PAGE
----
Jewish supremacy and peace on Israel's terms: J Street and AIPAC have the same goals
Israel wants two things only: the right to be a racist, Jewish supremacist state, and to have peace with all Arab countries and the Palestinian people, whose lands it stole and whose rights it reserves exclusively for Jews, whether Israeli or foreign.
This has been Israel’s refrain and its official propaganda since its establishment in 1948. Seven decades on, all sectors of Israeli Jewish society and most US Jewish organisations that support Israel still insist they want the same two things, which have so far proved elusive: Jewish supremacy in Israel and peace with Palestinians and other Arabs.
Last week, the US lobbying group J Street, which defines itself as “the political home and voice for pro-Israel, pro-peace Americans”, held its annual national conference. Former Israeli Prime Minister Ehud Barak spoke at the event, as did a panoply of US politicians, including Democratic presidential candidates Pete Buttigieg and Bernie Sanders (who never tires of reminding us that he is "100 percent pro-Israel"), Palestinian negotiator Saeb Erekat and Palestinian Knesset member Ayman Odeh, among others.
All pro-Israel US Jewish organisations, including AIPAC, have always defined themselves as pro-Israel and pro-peace
J Street supports a two-state solution and opposes the Palestinian boycott, divestment and sanctions (BDS) movement. Yet, the group also states that its raison d’etre is that “the views of the majority of American Jews were previously underrepresented and ignored in our politics. We’re changing that, and in the process transforming our national conversation about what it means to be pro-Israel.”
But does this claim have any merit in view of the history of Israeli and US "pro-Israel" organisations, and the history of US administrations and Israel’s successive governments? All have also professed “pro-Israel” and "pro-peace" positions. Perhaps some history can shed light on this claim.
In 1977, after a few years of US persuasion, Egyptian president Anwar Sadat agreed to recognise Israel’s right to be a Jewish supremacist state. He sought a peace agreement with Israel to reestablish Egyptian police control, but not state and military sovereignty, over the Sinai Peninsula at the expense of sacrificing Palestinian rights on the altar of Israeli Jewish supremacy.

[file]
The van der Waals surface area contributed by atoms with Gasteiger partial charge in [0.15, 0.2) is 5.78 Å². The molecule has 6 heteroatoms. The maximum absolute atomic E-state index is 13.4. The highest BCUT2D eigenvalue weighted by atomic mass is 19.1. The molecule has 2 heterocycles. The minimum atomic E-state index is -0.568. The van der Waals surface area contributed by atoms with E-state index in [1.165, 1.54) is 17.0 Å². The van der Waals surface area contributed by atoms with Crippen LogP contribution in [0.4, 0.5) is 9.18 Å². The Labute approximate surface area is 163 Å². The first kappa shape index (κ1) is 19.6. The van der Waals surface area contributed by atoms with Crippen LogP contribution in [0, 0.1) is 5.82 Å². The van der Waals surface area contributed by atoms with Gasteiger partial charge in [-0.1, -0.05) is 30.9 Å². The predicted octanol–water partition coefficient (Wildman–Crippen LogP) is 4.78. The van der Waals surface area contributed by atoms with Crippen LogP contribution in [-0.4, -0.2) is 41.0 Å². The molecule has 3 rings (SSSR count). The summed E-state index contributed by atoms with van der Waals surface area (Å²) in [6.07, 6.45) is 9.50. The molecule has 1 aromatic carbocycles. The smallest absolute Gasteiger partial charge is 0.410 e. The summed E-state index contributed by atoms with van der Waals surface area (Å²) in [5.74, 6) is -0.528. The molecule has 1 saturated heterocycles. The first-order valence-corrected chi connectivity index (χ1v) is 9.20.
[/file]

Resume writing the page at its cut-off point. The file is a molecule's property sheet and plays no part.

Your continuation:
In March 1978, a group of Israeli reserve officers and soldiers published an open letter to Israel's prime minister, “calling upon the government to make sure this opportunity for peace was not lost”. This would be the founding gesture of what came to be known as Israel’s premier “peace” movement, Peace Now - a parsimonious rendering of its actual political agenda, namely: “Peace With Israeli Jewish Supremacy Now!”
Resolution 242 and Oslo
Peace Now supports the establishment of a Palestinian state in the West Bank and Gaza. In 1988, “upon PLO acceptance of [United Nations Security Council] Resolution 242 and the principle of the two-state solution, Peace Now led a massive demonstration of 100,000 calling on the government to negotiate with the PLO”.
Note that Resolution 242 calls for the recognition of Israel as a Jewish supremacist state through the “acknowledgment of the sovereignty, territorial integrity and political independence of every State in the area and their right to live in peace within secure and recognized boundaries”.
Peace Now also “fully supported the breakthrough represented by the 1993 Oslo Accords” whereby the “PLO renounced violence and publicly accepted Israel’s right to exist”. This shows that Peace Now’s commitment to "Israel’s right to exist", which effectively means its support for safeguarding Israel's Jewish "character" and the laws that safeguard it, has never wavered, its calls for the end of the occupation of the West Bank and Gaza notwithstanding.
Peace Now insists that Israel’s institutionalised and legal Jewish supremacy is nothing of the sort, rather that “Israel was established as a Jewish and democratic state, based on the principle that citizens should not be discriminated against due to religion, race, gender, or any other reason. Peace Now supports the establishment of a Palestinian state as a means of strengthening Israel’s Jewish and democratic values.”